UBS AG is leaving one problem behind with the settlement of its tax row with the U.S. government, but the bank's Americas wealth management unit still faces headwinds that could force a sale.

The agreement to avoid a trial over the disclosure of the identity of 52,000 American clients with Swiss accounts could, over time, help the world's second largest wealth manager contain a recent outflow of money from its U.S. unit.

However, the world's second largest wealth manager is still suffering losses in its U.S. division, and cutting jobs at a time when some rivals are making hefty gains, and expanding.

The underlying problems remain, said Christian Stark, an analyst at Cheuvreux in London, who said some money advisers have left UBS and could take their clients to rival firms, extending the money outflow for a couple of months. Eventually there will be some stabilization, but the outflows are likely to continue for some time.

UBS increased its presence in the United States in 2000 with the $10 billion acquisition of PaineWebber Group, a brokerage firm with over 8,500 brokers and $500 billion in client assets.

But the business never was as profitable as UBS expected, as it suffers from higher costs and thinner margins than the lucrative Swiss business.

It has also been hurt by executive departures, bad bets on auction rate securities and writedowns, regulatory setbacks and the Justice Department tax avoidance probe.

In February, UBS agreed to pay $780 million to settle criminal charges in a similar dispute with the U.S. government. The bank agreed to hand over data on about 250 U.S. clients, and promised to close its offshore business to U.S. clients.

The new deal could make it harder to attract customers, limiting growth at a key moment of consolidation among rivals, as the pact to disclose the identity of customers could lessen the degree to which Swiss bank accounts can retain their prized confidentiality.

The Swiss privacy was the distinction they held in the marketplace. If I were to think longer-term, it may be one less reason to do banking business with UBS, said Keith Wirtz, president and chief investment officer of Fifth Third Asset Management in Cincinnati, Ohio.

There is reputational damage, said David Williams, an analyst at Fox-Pitt Kelton in London.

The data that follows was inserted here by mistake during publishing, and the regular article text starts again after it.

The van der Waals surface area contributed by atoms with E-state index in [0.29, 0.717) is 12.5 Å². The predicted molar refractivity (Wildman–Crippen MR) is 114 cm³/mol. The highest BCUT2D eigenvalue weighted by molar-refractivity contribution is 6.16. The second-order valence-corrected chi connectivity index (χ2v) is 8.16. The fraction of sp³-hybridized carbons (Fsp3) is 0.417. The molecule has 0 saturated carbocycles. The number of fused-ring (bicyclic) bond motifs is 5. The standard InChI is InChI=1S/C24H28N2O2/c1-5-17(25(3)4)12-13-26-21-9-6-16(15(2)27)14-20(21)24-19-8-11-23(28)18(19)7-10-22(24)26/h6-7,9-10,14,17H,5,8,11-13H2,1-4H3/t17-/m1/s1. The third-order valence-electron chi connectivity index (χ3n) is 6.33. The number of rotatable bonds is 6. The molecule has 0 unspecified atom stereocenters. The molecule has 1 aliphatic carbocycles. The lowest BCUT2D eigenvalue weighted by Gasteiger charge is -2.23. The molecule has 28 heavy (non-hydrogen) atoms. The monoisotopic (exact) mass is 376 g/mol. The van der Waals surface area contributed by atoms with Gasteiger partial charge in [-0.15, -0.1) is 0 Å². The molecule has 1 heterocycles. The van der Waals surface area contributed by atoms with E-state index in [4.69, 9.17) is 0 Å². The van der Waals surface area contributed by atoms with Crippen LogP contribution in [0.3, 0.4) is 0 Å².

UBS Wealth Management Americas saw net new money outflows of 5.8 billion Swiss francs ($5.5 billion) in the second quarter, compared with net new money inflows of 16.2 billion Swiss francs in the first quarter.

The division also recorded a pretax loss of 256 million Swiss francs in the first six months of 2009. That is narrower than a first half pretax loss of 567 million Swiss francs, but both periods' results were thrown off by one-off factors.


The deal could also open the door to a change in leadership at the U.S. wealth management unit in a bid to revive it in preparation for a possible sale.

UBS Chief Executive Officer Oswald Grübel, appointed in February to turn around the crisis-hit firm, has been reported by CNBC to wanting to run U.S. brokerage unit for at least three years and sell it later at some point.

Robert McCann, who until recently headed the wealth management business at Merrill Lynch, could replace Marten Hoekstra, who spent his entire career at UBS and PaineWebber, media reports have said. The bank has denied the reports.

The business lacks scale. They need to increase that, Williams said.

Last year, Merrill Lynch rushed into the arms of Bank of America Corp (BAC.N), to avoid a Lehman Brothers-like collapse, while Morgan Stanley (MS.N) took a controlling stake in a joint venture that includes its brokerage unit with Citigroup's (C.N) Smith Barney.

Consolidation has widened the gap between the industry's giants in the United States. Merrill/BofA, and Morgan Stanley-Smith Barney handle between $1 trillion to $2 trillion in client assets, compared with $620 billion at UBS.

At some stage, with the ongoing consolidation you want to ask yourself if you want to participate, Stark said.

Grübel might come to the conclusion at some stage that either they don't want that presence in the U.S. or that they might want a different presence, which focuses on high net worth individuals, which would be more aligned with the private banking activities in Asia and Europe, Stark said.

A UBS spokeswoman reiterated that the company is committed to its U.S. business and does not plan to sell it.